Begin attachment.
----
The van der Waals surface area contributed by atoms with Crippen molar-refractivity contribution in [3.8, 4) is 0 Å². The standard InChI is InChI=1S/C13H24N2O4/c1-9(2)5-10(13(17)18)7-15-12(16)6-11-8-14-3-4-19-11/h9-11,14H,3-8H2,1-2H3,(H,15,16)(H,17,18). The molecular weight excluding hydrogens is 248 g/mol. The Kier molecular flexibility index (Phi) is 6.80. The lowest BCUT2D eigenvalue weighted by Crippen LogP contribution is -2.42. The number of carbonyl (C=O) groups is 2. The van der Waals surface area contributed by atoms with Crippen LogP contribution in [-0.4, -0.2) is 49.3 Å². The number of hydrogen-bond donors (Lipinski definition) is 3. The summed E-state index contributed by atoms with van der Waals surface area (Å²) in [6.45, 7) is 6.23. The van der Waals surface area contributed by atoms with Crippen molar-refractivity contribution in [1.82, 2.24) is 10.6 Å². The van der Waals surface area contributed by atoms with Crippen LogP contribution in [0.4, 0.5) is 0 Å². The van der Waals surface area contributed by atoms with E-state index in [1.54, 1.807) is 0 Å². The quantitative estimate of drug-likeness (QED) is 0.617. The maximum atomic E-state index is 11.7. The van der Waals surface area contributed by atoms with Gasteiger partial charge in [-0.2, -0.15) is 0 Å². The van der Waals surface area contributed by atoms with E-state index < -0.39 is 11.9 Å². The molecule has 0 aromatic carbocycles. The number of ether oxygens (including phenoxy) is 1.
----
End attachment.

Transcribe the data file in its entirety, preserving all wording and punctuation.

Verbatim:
The van der Waals surface area contributed by atoms with Crippen molar-refractivity contribution in [3.8, 4) is 0 Å². The standard InChI is InChI=1S/C13H24N2O4/c1-9(2)5-10(13(17)18)7-15-12(16)6-11-8-14-3-4-19-11/h9-11,14H,3-8H2,1-2H3,(H,15,16)(H,17,18). The molecular weight excluding hydrogens is 248 g/mol. The Kier molecular flexibility index (Phi) is 6.80. The lowest BCUT2D eigenvalue weighted by Crippen LogP contribution is -2.42. The number of carbonyl (C=O) groups is 2. The van der Waals surface area contributed by atoms with Crippen LogP contribution in [-0.4, -0.2) is 49.3 Å². The number of hydrogen-bond donors (Lipinski definition) is 3. The summed E-state index contributed by atoms with van der Waals surface area (Å²) in [6.45, 7) is 6.23. The van der Waals surface area contributed by atoms with Crippen molar-refractivity contribution in [1.82, 2.24) is 10.6 Å². The van der Waals surface area contributed by atoms with Crippen LogP contribution in [0.4, 0.5) is 0 Å². The van der Waals surface area contributed by atoms with E-state index in [1.54, 1.807) is 0 Å². The quantitative estimate of drug-likeness (QED) is 0.617. The maximum atomic E-state index is 11.7. The van der Waals surface area contributed by atoms with Gasteiger partial charge in [-0.2, -0.15) is 0 Å². The van der Waals surface area contributed by atoms with E-state index < -0.39 is 11.9 Å². The molecule has 0 aromatic carbocycles. The number of ether oxygens (including phenoxy) is 1.